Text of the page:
Here's how to make New Year's resolutions that stick
According to NZ Compare, 29 per cent of Kiwis set at least one New Year's resolution at the beginning of 2020, with saving money named among the top three goals.
If your financial aspirations for 2020 were a flop, you are not alone. Last year was challenging for most, but with expert advice and guidance, 2021 can be the year you take back control of your budget.
We spoke to Behavioural Psychology Specialist Kris White about common barriers to achieving New Year's resolutions, and how science and psychology can help you come out on top.
Mindless to mindful spending
Resolution rain check: We think we can only achieve our goals if we sacrifice the things we love or enjoy.
Use psychology to: Understand what really adds value to your life to make better financial choices.
If you have clothes in your wardrobe with the tags still attached or shoes wrapped in their box, you may have fallen into the bad habit of mindless spending. Mindfulness might offer help in better understanding your spending habits so you can reach your financial goals faster.
Start by reflecting on your relationship with money and evaluate where and why you spend the way you do. Look for the underlying motivations and values behind how you use your money. This way you can say 'yes' to the purchases that are meaningful to you and avoid incidental spending that stops you from getting ahead.
Kris explains that real change is about understanding your identity and values. "Becoming better with money requires a new way of thinking about who you are and what will actually make you feel happy and fulfilled."
To make financial resolutions stick, Kris says you must hold yourself accountable.
"Write your financial resolutions and aspirations down and, importantly, include why they matter to you. Pledge them, hang them on your fridge or sign a document so you are reminded of your goals every day," he suggests.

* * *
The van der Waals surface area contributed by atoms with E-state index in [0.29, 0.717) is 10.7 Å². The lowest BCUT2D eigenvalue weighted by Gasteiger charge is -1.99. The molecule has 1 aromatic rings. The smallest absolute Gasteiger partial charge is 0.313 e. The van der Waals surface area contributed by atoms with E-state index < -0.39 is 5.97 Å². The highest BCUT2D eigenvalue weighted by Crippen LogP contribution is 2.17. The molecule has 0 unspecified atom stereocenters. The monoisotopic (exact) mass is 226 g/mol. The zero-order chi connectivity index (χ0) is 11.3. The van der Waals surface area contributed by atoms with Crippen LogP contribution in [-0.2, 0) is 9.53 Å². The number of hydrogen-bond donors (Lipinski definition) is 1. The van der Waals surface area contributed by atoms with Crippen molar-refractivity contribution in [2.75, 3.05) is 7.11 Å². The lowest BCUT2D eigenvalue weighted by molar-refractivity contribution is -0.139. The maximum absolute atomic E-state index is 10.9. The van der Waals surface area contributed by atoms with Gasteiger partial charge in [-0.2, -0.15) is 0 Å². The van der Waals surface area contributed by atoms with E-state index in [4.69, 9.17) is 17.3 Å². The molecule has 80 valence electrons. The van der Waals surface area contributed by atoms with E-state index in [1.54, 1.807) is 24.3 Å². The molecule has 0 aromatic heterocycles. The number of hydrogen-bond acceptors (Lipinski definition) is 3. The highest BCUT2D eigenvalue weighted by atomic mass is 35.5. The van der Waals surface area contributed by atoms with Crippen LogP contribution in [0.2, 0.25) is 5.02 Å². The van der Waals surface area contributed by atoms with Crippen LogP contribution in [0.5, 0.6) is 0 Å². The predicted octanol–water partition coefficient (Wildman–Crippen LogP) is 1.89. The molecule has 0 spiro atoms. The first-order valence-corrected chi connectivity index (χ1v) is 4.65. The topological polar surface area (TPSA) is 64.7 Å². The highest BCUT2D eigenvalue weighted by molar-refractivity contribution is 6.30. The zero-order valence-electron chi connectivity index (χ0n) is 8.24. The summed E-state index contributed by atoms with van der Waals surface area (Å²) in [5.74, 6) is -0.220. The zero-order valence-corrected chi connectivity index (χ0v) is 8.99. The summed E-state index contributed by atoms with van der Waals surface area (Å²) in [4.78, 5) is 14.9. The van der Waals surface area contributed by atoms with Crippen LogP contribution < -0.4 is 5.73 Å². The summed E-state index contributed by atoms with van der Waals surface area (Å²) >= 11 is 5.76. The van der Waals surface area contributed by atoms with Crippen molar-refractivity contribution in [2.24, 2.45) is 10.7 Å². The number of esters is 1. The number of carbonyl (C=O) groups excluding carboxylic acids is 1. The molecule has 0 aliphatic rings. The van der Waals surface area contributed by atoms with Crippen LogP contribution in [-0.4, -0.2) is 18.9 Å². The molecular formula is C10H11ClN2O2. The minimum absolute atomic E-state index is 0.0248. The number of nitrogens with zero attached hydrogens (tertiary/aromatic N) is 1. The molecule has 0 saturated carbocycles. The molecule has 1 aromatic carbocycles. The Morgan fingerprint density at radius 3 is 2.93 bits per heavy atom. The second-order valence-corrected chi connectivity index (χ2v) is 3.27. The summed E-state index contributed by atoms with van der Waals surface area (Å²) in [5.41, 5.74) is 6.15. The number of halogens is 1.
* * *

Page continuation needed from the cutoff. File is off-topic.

Focus on small, incremental goals
Resolution rain check: We give up when we don't immediately see progress.
Use psychology to: Retrain your brain to focus on your next incremental goal.
"Don't get frustrated at a lack of progress – your savings goals are probably not going to be achieved straightaway. Most things that are worth your time, such as self-improvement, relationships, career, health goals and becoming more financially savvy, all take time," says Kris.
Thinking about the long-term benefits of doing the right thing does not always go with the grain of human behaviour. Instead, try focusing on micro goals and incremental milestones to track your progress.
When setting these measures for success, be sure to seek advice from experts or experienced family and friends so you know your goals are achievable.
Plan to fail and power on
Resolution rain check: One slip-up equals complete failure.
Use psychology to: Mentally prepare to manage mistakes.
If you are blindsided by a bill or have an unexpected night out, don't let it derail your entire year's goals. You do not need to throw in the towel just yet.
"We're human and we should expect slip ups. Instead of beating yourself up when you have a blunder, remember to keep in mind all the little successes that you had throughout the year," says Kris.
According to Kris, what really matters is what you do after a financial fallout.
"Instead of telling yourself, "this is difficult", "I'm too busy" or "I'll think about it next year", realise that your journey is all about learning from failure. Expect it and reset your plans so you can move forward quickly," concludes Kris.
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The opinions expressed in this article are the opinions of the author(s) and not necessarily those of Resimac. The above is general commentary only and is not advice tailored to any individual's financial situation. We recommend seeking advice from a finance professional before implementing changes relating to your finances.